If one deems the British embassy crisis to be a small event in today's virulent international politics, it could hardly be true about the nuclear standoff between Iran and the United States. One suspects that the same meta-narrative has projected itself upon the nuclear issue. Iranians not only see the issue as a matter of their national pride, but also see it as their right which if taken away, would have catastrophic consequences for both sides. But that is not a problem for Iranians who believe in Imam Hossein and his path. In fact, the Supreme Leader of Iran has clearly mentioned this connection when he said "if the adversary pushes too far, another Battle of Karbala will happen." A reference to a gloomy event like Ashura, when there are many other victorious battles throughout Islam's history, is indicative of the extent to which the current Iranian leadership and its followers could go in their standoff with the United States.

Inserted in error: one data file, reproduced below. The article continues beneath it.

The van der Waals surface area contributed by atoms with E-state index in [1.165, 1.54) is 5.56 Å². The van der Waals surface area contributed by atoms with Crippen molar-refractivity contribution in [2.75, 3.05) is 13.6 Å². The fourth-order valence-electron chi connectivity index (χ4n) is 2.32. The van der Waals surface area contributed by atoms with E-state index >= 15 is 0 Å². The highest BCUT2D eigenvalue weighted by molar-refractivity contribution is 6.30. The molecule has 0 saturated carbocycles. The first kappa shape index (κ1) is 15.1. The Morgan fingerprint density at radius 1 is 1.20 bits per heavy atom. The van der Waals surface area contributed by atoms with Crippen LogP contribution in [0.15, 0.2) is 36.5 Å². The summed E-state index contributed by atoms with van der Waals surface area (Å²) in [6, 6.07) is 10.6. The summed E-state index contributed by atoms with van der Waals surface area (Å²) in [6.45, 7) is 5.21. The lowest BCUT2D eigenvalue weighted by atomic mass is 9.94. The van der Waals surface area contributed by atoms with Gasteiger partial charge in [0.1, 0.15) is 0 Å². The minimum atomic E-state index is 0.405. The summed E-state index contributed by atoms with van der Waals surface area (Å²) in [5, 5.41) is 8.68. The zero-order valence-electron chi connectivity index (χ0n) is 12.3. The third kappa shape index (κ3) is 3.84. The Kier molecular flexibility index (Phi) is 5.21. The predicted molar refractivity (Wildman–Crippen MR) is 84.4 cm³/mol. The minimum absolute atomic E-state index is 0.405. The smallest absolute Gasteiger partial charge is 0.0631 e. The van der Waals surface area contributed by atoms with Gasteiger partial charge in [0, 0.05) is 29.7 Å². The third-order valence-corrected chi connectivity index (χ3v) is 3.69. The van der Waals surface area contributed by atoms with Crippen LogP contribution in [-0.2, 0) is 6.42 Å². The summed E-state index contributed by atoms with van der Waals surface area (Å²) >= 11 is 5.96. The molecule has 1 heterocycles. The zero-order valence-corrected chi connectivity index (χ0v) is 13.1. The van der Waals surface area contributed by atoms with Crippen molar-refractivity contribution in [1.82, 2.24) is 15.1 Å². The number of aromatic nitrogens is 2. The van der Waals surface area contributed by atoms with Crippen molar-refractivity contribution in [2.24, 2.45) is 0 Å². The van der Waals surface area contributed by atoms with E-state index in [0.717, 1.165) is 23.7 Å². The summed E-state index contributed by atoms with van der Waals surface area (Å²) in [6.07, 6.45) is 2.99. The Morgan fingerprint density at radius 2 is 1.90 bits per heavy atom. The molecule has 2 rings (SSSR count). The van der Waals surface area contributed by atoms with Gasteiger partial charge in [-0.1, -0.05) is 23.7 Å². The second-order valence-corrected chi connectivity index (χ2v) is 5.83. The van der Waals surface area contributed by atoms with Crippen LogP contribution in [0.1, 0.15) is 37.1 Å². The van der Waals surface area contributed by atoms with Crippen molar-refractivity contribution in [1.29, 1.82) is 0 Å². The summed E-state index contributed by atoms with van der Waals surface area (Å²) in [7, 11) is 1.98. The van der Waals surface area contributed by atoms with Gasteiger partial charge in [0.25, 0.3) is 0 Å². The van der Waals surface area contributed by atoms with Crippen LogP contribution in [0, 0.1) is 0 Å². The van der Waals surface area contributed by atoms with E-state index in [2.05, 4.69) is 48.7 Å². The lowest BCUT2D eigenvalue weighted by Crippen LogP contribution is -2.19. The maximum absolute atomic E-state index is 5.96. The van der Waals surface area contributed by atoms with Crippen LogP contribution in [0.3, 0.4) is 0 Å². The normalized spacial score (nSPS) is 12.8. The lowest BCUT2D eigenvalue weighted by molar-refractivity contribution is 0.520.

Ashura seems to be a simple religious ritual like many others, but it has turned out to have significant implications for the world. This meta-narrative has shaped the world view of a very important nation in the Middle East and whoever wants to comprehend Iran's conduct should certainly understand the story of Ashura first.


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Very perceptive insights.

Very perceptive insights. What are your thoughts on the concept of the Iman Zaman/Mahdi, in terms of the IRI's meta-narrative? President Ahmadinejad and the IRGC seem to be deeply and personally invested in it, to the point of having elevated it as a major force behind foreign AND domestic policy (often to the dismay of Khamenei).

Although your view about the

Although your view about the influence of Ashura's culture on Shias Muslims is a part of the truth, but one can not interpret the whole Shias behaviors solely based on that especially when it comes to the foreign policy issue. For those Islamic clergies who want to draw the lines for foreign policy there are many other elements that Shia has used throughout his long history.